The 'Arab Spring' has changed how we teach Middle East politics forever, says Kerem Oktem
Teaching the politics of the Middle East used to be straightforward: authoritarianism, tribal politics, statism and Islamism were the well-worn concepts; Israel-Palestine, Iran and its Islamic revolution, and, since 9/11, terrorism and al-Qaeda the predictable, dominant themes.
That is, of course, until Tunisia, Egypt and the still unfolding events now referred to as the “Arab spring” (a pretty euphemism for revolution). Now, those of us who teach the politics of the region need to rapidly revise next term’s course outlines.
These events are heralding the end of the neo-colonial deal. What the post-colonial future of the Middle East will look like is anybody’s guess, and everybody’s guessing: could the messiness of democracy pave the way for a liberal turn, as Nicholas Kristof suggested in the New York Times, or is an Islamist takeover more likely? Will the US be ousted as the key patron state, or retain a grip on the region? There are indications for all these outcomes and many more besides, and putative Middle East experts appear no more able to predict the outcome than anyone else.
In such times, the political science lecturer might be forgiven a bit of nostalgia for the fixed certainties that barely required updating year-on-year; Egypt, after all, has only had three leaders since 1952; Gaddafi has ruled since 1969, and Syria has remained in the hands of the Al Assad clan since 1970, not to speak of the supposedly permanently entrenched dynasties of the Gulf. Of course the West played its part in this “stability”: offering patronage, cheap weapons and the opportunity for unlimited plundering to whoever would guarantee the flow of oil and lay off Israel.
The deal stuck and both gave birth to and became reinforced by a pervasive, racist myth: Islam was simply not compatible with democracy, and the “Arab Street” needed to be kept firmly under control lest it should attack Western interests and values. Yet the assumption is fallacious, entrapping people in their own past by assuming that they will only act as Muslims, because chance has made them members of a Muslim society. They don’t. Their universal demands for equality, justice and transparency may be articulated through Islamic idioms, but that’s not the same thing at all. If Turkey’s example of the Justice and Development Party is anything to go by, there is no reason to believe that Islamist parties cannot play the game of democracy, free market and neoliberal adjustment, albeit without the full apparatus of a deliberative democracy.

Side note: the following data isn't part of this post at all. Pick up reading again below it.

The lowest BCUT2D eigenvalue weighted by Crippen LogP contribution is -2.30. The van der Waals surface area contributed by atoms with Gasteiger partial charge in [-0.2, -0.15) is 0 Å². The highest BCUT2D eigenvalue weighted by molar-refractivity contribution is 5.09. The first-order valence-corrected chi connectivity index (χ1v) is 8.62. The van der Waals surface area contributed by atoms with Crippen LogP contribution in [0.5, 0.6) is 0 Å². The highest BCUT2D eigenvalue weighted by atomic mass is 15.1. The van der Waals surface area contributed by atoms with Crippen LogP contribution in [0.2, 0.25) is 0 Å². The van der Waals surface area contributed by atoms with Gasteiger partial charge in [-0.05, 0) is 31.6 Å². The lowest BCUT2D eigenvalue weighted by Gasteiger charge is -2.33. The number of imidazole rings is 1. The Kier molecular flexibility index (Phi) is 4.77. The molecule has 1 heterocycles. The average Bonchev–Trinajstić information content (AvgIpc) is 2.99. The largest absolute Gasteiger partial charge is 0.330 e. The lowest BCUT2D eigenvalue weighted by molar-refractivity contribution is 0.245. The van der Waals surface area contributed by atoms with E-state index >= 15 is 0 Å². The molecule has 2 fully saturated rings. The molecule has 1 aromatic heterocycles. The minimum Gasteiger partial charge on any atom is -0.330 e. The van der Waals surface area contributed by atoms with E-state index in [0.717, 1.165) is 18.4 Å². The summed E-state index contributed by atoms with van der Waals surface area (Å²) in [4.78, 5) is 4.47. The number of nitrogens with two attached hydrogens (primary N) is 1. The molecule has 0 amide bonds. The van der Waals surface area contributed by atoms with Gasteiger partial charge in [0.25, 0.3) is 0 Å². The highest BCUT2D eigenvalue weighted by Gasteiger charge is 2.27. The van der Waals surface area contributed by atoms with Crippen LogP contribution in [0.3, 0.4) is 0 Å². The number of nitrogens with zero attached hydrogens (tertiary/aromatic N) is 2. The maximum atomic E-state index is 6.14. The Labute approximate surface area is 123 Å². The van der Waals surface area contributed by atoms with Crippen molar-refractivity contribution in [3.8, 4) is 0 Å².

What matters now is that history has returned to many countries in the Middle East. Everything that we thought to be solid in the region melts in the air. Whether in Damascus, in Jerusalem, in Tehran or in Cairo, nothing is as it was before. And we should welcome this. Let’s rethink how to teach the politics of the Middle East now that people power has toppled dictators in Tunisia and Egypt, and Libya can still make it too. After decades of stagnation, suddenly Middle Eastern politics is the most exciting, and most unpredictable, and therefore most fascinating, game in town.